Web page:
Oakland University
Wednesday, September 22, 2010

OU students fare well in national alcohol and drug use survey

By Dave Groves, staff writer

More than 2,600 Oakland University undergraduates participated in a national alcohol and drug use survey last spring. Most of the results offer reassurance, but findings also signal a need to raise awareness efforts on specific alcohol and drug use issues.

The Core Drug and Alcohol Survey, funded by the U.S. Department of Education and conducted every five years, is used to measure students’ usage, attitudes, perceptions and opinions. A 20 percent response rate OU saw this year was the highest recorded since the university began conducting the survey in 1994.

Dr. David Schwartz, interim director of Oakland University Counseling Center, said that among the more encouraging news the study revealed is that OU students appear to use alcohol and drugs far less frequently than their counterparts across the county. Findings included:

One area of findings that concerned Dr. Schwartz, though it is not a new phenomenon, is that students perceive their peers using alcohol, tobacco and illegal drugs far more frequently than is actually the case.

In fact, 90.3 percent of Oakland students said they believe that on average, their peers drink once a week or more. Only 37.1 percent said they actually do so. Similarly, 73 percent of OU students said they thought that on average, their peers use marijuana once a month or more, while less than 10 percent indicated they do.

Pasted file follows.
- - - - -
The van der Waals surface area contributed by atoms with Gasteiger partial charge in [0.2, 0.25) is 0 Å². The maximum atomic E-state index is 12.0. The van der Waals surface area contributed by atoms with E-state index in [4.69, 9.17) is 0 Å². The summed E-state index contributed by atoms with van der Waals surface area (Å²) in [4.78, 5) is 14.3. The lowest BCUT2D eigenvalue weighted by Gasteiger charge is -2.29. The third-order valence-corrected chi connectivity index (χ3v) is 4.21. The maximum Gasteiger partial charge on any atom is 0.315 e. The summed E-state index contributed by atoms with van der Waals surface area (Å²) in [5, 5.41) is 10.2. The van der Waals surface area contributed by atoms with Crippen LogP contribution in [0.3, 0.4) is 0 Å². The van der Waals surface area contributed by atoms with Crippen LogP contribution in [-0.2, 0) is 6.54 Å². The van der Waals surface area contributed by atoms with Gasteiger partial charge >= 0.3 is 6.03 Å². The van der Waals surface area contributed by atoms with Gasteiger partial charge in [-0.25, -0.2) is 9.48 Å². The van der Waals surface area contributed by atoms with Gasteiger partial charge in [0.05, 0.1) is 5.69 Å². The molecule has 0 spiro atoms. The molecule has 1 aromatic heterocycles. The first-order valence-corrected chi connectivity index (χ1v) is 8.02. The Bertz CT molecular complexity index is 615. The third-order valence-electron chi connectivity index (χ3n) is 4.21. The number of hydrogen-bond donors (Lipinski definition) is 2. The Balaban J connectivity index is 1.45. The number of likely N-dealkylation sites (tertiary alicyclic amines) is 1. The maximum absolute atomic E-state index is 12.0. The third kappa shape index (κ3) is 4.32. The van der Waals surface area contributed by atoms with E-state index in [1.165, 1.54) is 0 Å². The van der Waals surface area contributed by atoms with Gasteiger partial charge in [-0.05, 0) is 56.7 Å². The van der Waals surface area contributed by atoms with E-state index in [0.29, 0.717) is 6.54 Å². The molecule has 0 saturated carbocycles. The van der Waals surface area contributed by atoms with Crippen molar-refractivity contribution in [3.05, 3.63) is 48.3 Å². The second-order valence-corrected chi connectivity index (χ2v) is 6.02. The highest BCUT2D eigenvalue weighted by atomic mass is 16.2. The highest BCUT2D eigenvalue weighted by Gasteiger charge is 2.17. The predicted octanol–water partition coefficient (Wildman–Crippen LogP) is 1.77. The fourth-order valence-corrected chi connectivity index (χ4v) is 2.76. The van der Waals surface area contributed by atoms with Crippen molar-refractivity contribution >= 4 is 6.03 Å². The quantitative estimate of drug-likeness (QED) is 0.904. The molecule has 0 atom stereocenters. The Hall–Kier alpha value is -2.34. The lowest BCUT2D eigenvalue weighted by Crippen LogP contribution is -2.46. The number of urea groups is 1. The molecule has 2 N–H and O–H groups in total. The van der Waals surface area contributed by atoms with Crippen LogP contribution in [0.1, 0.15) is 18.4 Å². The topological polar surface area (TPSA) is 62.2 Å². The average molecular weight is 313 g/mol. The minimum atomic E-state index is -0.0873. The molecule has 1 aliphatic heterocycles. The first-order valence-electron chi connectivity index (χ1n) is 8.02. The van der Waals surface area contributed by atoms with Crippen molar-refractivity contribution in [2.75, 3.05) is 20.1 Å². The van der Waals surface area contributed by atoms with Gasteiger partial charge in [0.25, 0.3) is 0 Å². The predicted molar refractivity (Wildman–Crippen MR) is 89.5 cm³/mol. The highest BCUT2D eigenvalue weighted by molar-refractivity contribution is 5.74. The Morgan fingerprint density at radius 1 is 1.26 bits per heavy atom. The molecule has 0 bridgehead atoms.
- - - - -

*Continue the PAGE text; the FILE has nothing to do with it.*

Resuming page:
Dr. Schwartz believes it’s important that students understand the reality, because misperceptions can make them more vulnerable to peer pressure.

“It’s definitely an issue, especially for freshmen. Many will come here, hear about a party and feel they need to drink to fit in,” he said. “If we can get in there early and show them the truth about it, we might be able to begin changing perceptions that can lead to risky behavior.”

While binge drinking among OU students occurs far less frequently than the national average, the rate has risen over the years. Dr. Schwartz said this year’s results showed an increase of just half a percentage point, but stressed that the movement is in the wrong direction.

Another area of concern was that a small group of students surveyed – 1.8 percent – reported being involved in at least one incident of physical violence over the past year. More than a third of time, alcohol or drug use was involved. Similarly, 1.2 percent reported experiencing unwanted sexual intercourse. In these cases, alcohol or drug use was involved 87.5 percent of the time.

While Dr. Schwartz steers away from scare tactics to dissuade alcohol and drug use, he said it is important that students understand that the impaired judgment of intoxication or a drug-related high can lead to poor decisions that have serious consequences.

In light of this year’s Core Survey findings, the university will continue hosting alcohol and drug use awareness classes, workshops and outreach events, but these efforts are likely to incorporate a stronger focus on areas of concern raised by the study.

“Overall, it’s encouraging that Oakland students engage in these risky behaviors significantly less than we see at other colleges and universities,” Dr. Schwartz said. “At the same time, we know we have an opportunity to raise awareness and help our students lead even healthier and safer lifestyles.”

The results of a national alcohol and drug use survey show reassuring findings from the more than 2,600 OU undergraduates that participated.

Created by Katherine Land - Deleted (land@oakland.edu) on Wednesday, September 22, 2010
Modified by Katherine Land - Deleted (land@oakland.edu) on Wednesday, September 22, 2010
Article Start Date: Wednesday, September 22, 2010